You will find in other posts on this forum people talking about racking to another container for a secondary fermentation, this does improve the beer but I think for your first brew you do not need to worry about this process. The main thing to watch out for is sanitation.

Another piece of advice is to go and talk with the guys at your Local Home Brew Shop (LHBS) they should be happy to give you advice.

Cheers
 

barls

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by 7 days it should be near completion but by leaving it longer you allow secondary fermentation which clears the beer. id say leave it in the bottle for 3 weeks to let it carbonate and condition then drink and enjoy.
 

DrewCarey82

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Thanks for the responses guys it comes with a video but if I can get hints before hand it always helps.

What ect do you's reckon I need besides the basic ones provided in the kit? - Or just brew a couple first before fiddling?

And also the gravity measure thing that would come with the kit wouldnt it? I know that got a big long thermonitor thing with it which I'd presume is it.

- Gee's I must sound like a know nothing haha
 

Justin

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Hi DC, and welcome

Yep, fermenting means leaving it in the barrel. Can I recommend something straight up here? Get hold of 1kg of dried malt extract (~$6 from the homebrew shop) to add with the beer kit and forget about the 1kg of sugar it recommends-trust me it's worth it.

Ok. Just so you don't get too confused with all this talk of ale and lager yeast and temps.

The Coopers Lager kit is a bit confusing in this situation because it comes with an ale yeast (not a lager yeast, so therefore its not technically a true lager). Lagers can be a bit harder to make if done the proper way but your kit will be easy with the ale yeast provided.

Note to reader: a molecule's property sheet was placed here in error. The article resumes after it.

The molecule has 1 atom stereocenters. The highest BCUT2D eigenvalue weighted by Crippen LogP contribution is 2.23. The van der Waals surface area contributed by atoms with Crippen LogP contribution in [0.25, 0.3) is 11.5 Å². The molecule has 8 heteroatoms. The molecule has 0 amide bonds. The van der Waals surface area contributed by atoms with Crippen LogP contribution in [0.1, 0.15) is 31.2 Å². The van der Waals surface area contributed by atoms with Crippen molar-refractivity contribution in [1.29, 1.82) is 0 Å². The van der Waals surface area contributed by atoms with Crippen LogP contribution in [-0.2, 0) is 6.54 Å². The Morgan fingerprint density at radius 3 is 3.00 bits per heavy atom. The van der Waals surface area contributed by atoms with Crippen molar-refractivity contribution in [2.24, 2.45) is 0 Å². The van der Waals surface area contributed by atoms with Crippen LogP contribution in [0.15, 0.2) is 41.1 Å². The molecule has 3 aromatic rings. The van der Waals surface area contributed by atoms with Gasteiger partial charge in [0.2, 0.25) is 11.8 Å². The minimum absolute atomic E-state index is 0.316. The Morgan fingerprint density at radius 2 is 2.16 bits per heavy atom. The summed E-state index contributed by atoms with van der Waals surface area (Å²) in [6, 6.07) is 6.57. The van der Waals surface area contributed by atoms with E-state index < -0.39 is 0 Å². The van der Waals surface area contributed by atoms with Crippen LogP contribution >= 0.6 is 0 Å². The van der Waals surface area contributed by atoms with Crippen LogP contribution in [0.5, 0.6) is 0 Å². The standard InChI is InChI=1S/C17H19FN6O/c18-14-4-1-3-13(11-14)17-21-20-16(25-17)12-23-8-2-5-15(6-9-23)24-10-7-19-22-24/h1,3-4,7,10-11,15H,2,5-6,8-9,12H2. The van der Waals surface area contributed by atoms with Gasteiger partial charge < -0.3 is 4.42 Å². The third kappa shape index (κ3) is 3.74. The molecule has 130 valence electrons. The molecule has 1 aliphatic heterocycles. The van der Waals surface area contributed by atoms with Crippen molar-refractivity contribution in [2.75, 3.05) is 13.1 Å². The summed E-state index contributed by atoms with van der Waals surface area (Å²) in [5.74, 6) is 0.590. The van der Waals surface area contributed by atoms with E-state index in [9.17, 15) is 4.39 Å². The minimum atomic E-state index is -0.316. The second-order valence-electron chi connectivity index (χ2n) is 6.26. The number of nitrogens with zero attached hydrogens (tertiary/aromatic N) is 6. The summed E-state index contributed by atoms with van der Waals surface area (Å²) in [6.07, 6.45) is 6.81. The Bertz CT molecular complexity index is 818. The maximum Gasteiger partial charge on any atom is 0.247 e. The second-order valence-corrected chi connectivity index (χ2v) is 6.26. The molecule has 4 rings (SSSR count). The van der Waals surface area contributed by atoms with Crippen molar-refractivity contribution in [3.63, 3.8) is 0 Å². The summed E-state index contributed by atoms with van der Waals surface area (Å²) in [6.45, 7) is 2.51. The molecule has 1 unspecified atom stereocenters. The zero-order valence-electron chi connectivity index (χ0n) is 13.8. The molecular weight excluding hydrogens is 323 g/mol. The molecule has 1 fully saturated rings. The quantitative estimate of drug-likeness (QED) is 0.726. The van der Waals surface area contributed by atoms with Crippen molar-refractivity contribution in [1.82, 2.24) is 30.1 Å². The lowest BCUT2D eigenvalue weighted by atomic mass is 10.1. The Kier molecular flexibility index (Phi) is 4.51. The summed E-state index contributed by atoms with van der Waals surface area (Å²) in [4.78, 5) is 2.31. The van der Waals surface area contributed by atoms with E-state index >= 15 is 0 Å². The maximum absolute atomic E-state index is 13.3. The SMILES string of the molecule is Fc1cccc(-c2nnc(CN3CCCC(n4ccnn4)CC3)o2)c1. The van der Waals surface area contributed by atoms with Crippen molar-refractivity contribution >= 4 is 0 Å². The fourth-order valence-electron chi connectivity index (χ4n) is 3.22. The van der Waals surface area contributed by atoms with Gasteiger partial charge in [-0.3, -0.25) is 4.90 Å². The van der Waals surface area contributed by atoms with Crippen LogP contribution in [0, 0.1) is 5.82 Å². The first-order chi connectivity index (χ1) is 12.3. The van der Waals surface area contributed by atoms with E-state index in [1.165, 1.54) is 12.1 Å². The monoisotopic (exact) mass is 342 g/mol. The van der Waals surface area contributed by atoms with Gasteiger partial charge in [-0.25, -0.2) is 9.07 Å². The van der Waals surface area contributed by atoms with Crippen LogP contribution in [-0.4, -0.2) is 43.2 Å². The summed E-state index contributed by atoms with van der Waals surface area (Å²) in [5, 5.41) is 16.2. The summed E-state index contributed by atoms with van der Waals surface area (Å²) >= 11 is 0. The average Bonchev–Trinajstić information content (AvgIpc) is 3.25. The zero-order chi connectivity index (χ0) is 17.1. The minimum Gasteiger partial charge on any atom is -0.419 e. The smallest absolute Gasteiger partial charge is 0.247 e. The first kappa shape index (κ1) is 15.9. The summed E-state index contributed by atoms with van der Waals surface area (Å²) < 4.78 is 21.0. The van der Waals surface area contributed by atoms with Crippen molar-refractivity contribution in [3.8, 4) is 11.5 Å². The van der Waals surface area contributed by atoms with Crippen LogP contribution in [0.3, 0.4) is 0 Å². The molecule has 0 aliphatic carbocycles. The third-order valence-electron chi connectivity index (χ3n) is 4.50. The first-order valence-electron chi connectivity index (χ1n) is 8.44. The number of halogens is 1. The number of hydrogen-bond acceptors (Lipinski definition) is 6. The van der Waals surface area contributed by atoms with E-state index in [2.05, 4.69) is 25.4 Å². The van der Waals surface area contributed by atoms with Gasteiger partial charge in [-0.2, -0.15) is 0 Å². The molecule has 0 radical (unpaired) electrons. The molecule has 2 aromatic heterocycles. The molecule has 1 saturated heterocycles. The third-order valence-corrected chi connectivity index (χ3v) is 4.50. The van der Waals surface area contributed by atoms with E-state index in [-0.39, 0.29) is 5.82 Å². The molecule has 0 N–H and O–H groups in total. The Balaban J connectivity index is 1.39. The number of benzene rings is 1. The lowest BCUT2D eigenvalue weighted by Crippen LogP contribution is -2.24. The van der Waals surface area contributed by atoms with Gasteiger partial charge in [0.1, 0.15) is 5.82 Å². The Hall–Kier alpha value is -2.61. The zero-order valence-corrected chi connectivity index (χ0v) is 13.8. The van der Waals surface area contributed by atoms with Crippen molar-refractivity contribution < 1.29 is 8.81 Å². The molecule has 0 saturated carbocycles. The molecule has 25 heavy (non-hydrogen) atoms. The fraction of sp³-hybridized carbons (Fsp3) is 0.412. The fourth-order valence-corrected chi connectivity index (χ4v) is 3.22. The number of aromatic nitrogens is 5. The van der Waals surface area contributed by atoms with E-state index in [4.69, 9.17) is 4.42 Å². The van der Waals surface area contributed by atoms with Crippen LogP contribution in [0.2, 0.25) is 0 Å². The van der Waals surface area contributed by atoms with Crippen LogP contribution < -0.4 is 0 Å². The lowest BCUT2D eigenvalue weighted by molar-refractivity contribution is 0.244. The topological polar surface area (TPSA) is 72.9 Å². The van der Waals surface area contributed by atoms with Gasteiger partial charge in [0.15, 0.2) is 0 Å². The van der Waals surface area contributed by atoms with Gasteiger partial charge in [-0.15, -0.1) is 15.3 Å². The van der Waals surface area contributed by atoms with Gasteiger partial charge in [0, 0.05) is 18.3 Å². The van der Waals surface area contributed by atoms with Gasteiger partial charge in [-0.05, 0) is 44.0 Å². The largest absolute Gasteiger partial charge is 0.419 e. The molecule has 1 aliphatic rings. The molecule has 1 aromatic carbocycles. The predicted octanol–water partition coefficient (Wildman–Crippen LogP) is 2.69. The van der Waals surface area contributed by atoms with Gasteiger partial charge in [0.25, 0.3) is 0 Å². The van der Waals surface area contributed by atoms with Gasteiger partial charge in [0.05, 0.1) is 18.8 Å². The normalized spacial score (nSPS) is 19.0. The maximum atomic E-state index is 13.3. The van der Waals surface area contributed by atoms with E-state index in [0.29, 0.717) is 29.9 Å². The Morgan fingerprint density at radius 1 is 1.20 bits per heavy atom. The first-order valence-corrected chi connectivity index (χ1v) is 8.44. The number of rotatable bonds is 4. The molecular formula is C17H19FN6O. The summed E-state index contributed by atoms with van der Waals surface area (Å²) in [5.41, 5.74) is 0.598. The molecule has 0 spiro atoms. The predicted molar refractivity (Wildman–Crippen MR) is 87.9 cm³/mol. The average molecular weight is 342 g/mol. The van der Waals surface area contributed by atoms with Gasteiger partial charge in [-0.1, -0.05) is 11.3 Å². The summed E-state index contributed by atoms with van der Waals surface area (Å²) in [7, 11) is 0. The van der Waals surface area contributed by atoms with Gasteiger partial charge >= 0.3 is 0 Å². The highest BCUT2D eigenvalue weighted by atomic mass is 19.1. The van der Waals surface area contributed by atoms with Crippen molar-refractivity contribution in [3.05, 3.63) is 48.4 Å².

I'd aim to try and ferment this beer at 18C, the recommended 21-27C is way too high in my opinion-you'll get crappy flavours in your beer. The cooler you can ferment it the cleaner the flavours will be. Also, forget about the 7 day thing. The beer finishes when it finishes, it does not work to the weekly calendar unfortunately. If you can keep it at 18C it will be finished easily within about 10-14 days (you'll see the activity in the air lock slow right down). It won't hurt it to let it sit for 2 weeks.

If you can learn how to use your hydrometer (it's easy as) you can also use this to see when fermentation has finished. Do a search for that.

You'll be bottling your beer so your going to need to leave the beer in the bottles with some priming sugar for 2 weeks or more so that it ferments a bit more, creating pressure in the bottle which carbonates your beer, there is no quick way out of this (plus it helps to let the beer age a little bit longer than the minium 2 weeks, also allows the yeast to settle out).

Hope that's a start. Dont' stress too much, it really is pretty simple. Try to be as clean as you can be and you'll go great. Plenty of time to perfect and develop your skills and techniques. Get this one going and hopefully you'll be hooked on the hobby like the rest of us poor suckers on this site :p

Cheers mate, Justin
 

DrewCarey82

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So guys this will be my first brew by myself and I have virtually no idea, are there any really obvious things that I should look out for, not do and do.

Dont want to end up with a brew that looks like golden syrup with the same texture!
 

shmick

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DrewCarey82 said:
So guys this will be my first brew by myself and I have virtually no idea, are there any really obvious things that I should look out for, not do and do.

Dont want to end up with a brew that looks like golden syrup with the same texture!
[post="75063"][/post]​
G'day & welcome DC82

Kits are pretty foolproof. If in doubt follow the kit instructions for your first brew.